Revelations about coconut oil might have people thinking twice about using it like a health elixir. It is touted as one of the healthiest oils, but is it?
"I use it on my skin, I use scrubs, I even use it in my coffee," said Loretta Kleinberg, who, like many, started using coconut oil almost every day on her skin, her hair and even eating it.
Marketed as a healthy fat substitute and an aid for everything from skin ailments to brittle hair to weight loss, coconut oil's popularity soared, along with the price -- more than doubling since 2013.
But now, an American Heart Association report advises consumers should use coconut oil and some other vegetable oils in moderation.
"The science behind it is that coconut oil is saturated fat, saturated fat is not the good fat it's the bad fat it basically has more fat in it than lard or butter," said Dr. Robert Segal, a cardiologist at Manhattan Cardiology.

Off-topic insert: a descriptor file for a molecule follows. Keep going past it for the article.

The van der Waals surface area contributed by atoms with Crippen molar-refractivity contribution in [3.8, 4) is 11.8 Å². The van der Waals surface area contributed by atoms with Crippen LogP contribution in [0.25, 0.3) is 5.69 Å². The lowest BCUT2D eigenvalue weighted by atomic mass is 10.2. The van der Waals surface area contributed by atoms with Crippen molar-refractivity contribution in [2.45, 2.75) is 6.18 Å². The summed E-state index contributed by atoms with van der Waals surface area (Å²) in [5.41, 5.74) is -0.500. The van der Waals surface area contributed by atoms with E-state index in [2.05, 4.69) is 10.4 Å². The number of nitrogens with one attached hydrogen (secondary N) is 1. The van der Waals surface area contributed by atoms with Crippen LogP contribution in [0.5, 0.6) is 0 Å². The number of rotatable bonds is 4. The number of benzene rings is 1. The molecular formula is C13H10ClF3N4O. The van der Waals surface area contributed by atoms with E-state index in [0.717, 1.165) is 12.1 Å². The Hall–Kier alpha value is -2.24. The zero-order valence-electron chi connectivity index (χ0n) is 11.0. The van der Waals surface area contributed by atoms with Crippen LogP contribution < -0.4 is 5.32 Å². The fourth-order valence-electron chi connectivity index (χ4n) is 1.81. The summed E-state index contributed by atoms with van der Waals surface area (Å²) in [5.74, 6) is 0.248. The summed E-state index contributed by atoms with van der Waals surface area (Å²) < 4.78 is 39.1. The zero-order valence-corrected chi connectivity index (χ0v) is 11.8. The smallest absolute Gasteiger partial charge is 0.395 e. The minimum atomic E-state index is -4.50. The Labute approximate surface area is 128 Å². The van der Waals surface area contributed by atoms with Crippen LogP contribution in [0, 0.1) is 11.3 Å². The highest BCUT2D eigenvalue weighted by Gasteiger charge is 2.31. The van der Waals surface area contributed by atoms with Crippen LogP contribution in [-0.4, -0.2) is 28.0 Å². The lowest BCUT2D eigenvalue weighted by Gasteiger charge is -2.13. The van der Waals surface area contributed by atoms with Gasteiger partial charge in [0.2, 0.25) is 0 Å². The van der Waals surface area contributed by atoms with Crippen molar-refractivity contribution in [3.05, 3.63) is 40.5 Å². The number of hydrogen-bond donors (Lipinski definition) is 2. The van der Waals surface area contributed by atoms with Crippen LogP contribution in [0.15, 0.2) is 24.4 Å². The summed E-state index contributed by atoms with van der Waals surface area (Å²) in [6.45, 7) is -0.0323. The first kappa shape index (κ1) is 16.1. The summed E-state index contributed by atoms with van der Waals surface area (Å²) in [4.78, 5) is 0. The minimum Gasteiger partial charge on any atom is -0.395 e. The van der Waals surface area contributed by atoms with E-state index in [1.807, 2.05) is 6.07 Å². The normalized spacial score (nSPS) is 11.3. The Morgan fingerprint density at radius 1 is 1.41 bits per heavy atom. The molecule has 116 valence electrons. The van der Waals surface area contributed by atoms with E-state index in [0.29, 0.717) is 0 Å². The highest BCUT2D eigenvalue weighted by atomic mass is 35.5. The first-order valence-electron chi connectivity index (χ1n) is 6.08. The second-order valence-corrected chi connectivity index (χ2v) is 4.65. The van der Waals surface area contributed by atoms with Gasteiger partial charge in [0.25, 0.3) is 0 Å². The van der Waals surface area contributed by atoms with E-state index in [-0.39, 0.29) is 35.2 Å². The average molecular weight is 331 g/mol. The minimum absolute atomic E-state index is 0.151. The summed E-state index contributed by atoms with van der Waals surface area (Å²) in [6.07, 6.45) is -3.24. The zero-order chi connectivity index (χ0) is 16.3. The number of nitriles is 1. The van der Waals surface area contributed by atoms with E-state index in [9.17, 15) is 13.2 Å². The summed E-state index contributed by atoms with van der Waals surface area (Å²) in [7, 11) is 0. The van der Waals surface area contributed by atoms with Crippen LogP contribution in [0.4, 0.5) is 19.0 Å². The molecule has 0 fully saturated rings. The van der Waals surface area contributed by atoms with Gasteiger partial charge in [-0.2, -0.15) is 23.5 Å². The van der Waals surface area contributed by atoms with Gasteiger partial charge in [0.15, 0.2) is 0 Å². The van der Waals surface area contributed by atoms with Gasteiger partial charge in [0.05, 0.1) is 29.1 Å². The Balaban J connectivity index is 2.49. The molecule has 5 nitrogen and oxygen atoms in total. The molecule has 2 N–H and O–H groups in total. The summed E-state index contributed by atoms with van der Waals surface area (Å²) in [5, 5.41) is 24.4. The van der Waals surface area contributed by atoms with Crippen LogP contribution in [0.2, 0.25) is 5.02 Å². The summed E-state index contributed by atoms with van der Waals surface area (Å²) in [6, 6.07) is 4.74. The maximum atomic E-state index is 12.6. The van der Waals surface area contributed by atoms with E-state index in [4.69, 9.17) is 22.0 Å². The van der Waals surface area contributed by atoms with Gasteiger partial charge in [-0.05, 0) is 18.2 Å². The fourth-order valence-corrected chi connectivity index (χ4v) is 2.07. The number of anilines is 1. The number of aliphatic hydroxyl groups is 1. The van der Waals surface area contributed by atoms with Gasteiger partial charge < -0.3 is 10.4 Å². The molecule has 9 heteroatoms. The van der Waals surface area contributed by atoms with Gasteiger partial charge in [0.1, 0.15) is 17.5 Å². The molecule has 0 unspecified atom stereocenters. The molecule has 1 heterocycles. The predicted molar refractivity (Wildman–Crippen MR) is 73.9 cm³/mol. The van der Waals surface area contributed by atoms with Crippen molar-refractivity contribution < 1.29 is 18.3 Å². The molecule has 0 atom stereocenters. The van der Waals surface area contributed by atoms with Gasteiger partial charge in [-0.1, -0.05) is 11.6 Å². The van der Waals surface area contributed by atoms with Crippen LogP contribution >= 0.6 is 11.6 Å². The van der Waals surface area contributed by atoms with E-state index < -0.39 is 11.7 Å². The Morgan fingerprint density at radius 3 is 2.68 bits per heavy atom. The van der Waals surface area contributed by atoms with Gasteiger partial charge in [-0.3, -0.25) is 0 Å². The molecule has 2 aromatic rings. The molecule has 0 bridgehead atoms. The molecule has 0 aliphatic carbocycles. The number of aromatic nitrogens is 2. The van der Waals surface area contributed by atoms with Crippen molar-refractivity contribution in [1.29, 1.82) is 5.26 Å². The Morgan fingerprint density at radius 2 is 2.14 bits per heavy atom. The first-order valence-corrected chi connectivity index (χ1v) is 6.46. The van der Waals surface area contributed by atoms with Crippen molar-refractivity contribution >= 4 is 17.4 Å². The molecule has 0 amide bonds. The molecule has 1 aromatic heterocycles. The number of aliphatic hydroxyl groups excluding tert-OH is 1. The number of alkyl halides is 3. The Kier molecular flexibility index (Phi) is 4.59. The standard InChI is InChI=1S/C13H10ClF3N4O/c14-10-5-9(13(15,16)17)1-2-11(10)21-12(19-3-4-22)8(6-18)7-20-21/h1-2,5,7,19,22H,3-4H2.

In fact, coconut oil is 82 percent saturated fat. Bad fats can raise your LDL cholesterol levels, potentially leading to serious health problems.
"Once you raise your LDL, you put yourself at risk for heart disease," Segal said.
The Institute of Shortening and Edible Oils said coconut oil and other shortening ingredients that contain saturated fats will continue to play a role in food preparation. These fats give certain foods, for example bakery foods and confections, the texture, mouth feel and taste that consumers expect.
Will this change the way people use coconut oil?
"I think I'll still use it because I love the flavor and I've gotten used to it but I think I'll be a little more careful in the future as to how I use coconut oil," Kleinberg said.
By comparison, one cup of coconut oil has about 180 grams of saturated fat and one cup of olive oil has just 30 grams of saturated fat.
Coconut oil should be used in moderation, report says